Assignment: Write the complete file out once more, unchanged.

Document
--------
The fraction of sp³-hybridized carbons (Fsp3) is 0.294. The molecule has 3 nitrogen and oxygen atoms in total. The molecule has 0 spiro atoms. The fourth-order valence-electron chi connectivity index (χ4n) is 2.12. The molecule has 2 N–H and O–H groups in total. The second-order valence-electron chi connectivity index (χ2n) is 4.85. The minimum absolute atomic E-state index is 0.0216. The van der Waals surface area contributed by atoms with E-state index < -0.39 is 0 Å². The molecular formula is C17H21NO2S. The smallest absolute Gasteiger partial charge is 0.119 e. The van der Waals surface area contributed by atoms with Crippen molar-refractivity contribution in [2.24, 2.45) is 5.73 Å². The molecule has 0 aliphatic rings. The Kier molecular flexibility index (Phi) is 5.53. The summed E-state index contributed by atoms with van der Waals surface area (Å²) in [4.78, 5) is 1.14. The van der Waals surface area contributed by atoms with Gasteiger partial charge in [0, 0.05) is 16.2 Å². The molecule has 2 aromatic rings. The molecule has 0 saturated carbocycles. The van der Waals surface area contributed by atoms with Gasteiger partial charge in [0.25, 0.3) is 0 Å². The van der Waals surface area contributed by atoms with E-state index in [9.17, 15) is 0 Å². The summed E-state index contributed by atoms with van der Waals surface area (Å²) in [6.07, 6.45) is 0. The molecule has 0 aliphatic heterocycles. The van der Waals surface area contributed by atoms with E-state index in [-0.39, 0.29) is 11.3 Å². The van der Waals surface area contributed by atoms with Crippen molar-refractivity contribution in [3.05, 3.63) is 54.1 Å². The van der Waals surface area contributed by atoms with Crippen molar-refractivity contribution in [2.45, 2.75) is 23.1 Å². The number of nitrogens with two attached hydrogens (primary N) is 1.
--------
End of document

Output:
The fraction of sp³-hybridized carbons (Fsp3) is 0.294. The molecule has 3 nitrogen and oxygen atoms in total. The molecule has 0 spiro atoms. The fourth-order valence-electron chi connectivity index (χ4n) is 2.12. The molecule has 2 N–H and O–H groups in total. The second-order valence-electron chi connectivity index (χ2n) is 4.85. The minimum absolute atomic E-state index is 0.0216. The van der Waals surface area contributed by atoms with E-state index < -0.39 is 0 Å². The molecular formula is C17H21NO2S. The smallest absolute Gasteiger partial charge is 0.119 e. The van der Waals surface area contributed by atoms with Crippen molar-refractivity contribution in [2.24, 2.45) is 5.73 Å². The molecule has 0 aliphatic rings. The Kier molecular flexibility index (Phi) is 5.53. The summed E-state index contributed by atoms with van der Waals surface area (Å²) in [4.78, 5) is 1.14. The van der Waals surface area contributed by atoms with Gasteiger partial charge in [0, 0.05) is 16.2 Å². The molecule has 2 aromatic rings. The molecule has 0 saturated carbocycles. The van der Waals surface area contributed by atoms with Gasteiger partial charge in [0.25, 0.3) is 0 Å². The van der Waals surface area contributed by atoms with E-state index in [9.17, 15) is 0 Å². The summed E-state index contributed by atoms with van der Waals surface area (Å²) in [6.07, 6.45) is 0. The molecule has 0 aliphatic heterocycles. The van der Waals surface area contributed by atoms with E-state index in [-0.39, 0.29) is 11.3 Å². The van der Waals surface area contributed by atoms with Crippen molar-refractivity contribution in [3.05, 3.63) is 54.1 Å². The van der Waals surface area contributed by atoms with Crippen molar-refractivity contribution in [2.45, 2.75) is 23.1 Å². The number of nitrogens with two attached hydrogens (primary N) is 1.